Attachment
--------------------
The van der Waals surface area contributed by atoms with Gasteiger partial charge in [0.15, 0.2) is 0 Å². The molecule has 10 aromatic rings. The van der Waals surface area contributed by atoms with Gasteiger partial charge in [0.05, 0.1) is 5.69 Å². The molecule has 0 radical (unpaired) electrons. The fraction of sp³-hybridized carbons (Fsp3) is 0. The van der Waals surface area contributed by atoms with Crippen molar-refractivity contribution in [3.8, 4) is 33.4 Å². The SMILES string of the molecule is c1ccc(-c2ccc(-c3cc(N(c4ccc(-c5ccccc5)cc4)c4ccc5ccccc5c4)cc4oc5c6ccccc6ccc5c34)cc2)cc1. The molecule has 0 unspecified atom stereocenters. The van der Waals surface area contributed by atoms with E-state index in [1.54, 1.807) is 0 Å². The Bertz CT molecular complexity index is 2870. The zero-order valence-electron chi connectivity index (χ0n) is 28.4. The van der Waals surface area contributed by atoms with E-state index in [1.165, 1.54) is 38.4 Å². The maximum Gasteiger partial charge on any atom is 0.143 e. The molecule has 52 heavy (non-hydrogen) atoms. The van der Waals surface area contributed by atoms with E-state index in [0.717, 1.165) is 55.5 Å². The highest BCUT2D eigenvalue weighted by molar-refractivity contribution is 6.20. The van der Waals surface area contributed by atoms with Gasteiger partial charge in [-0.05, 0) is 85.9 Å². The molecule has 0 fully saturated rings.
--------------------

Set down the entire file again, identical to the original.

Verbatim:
The van der Waals surface area contributed by atoms with Gasteiger partial charge in [0.15, 0.2) is 0 Å². The molecule has 10 aromatic rings. The van der Waals surface area contributed by atoms with Gasteiger partial charge in [0.05, 0.1) is 5.69 Å². The molecule has 0 radical (unpaired) electrons. The fraction of sp³-hybridized carbons (Fsp3) is 0. The van der Waals surface area contributed by atoms with Crippen molar-refractivity contribution in [3.8, 4) is 33.4 Å². The SMILES string of the molecule is c1ccc(-c2ccc(-c3cc(N(c4ccc(-c5ccccc5)cc4)c4ccc5ccccc5c4)cc4oc5c6ccccc6ccc5c34)cc2)cc1. The molecule has 0 unspecified atom stereocenters. The van der Waals surface area contributed by atoms with E-state index in [1.54, 1.807) is 0 Å². The Bertz CT molecular complexity index is 2870. The zero-order valence-electron chi connectivity index (χ0n) is 28.4. The van der Waals surface area contributed by atoms with E-state index in [1.165, 1.54) is 38.4 Å². The maximum Gasteiger partial charge on any atom is 0.143 e. The molecule has 52 heavy (non-hydrogen) atoms. The van der Waals surface area contributed by atoms with E-state index in [0.717, 1.165) is 55.5 Å². The highest BCUT2D eigenvalue weighted by molar-refractivity contribution is 6.20. The van der Waals surface area contributed by atoms with Gasteiger partial charge in [-0.05, 0) is 85.9 Å². The molecule has 0 fully saturated rings.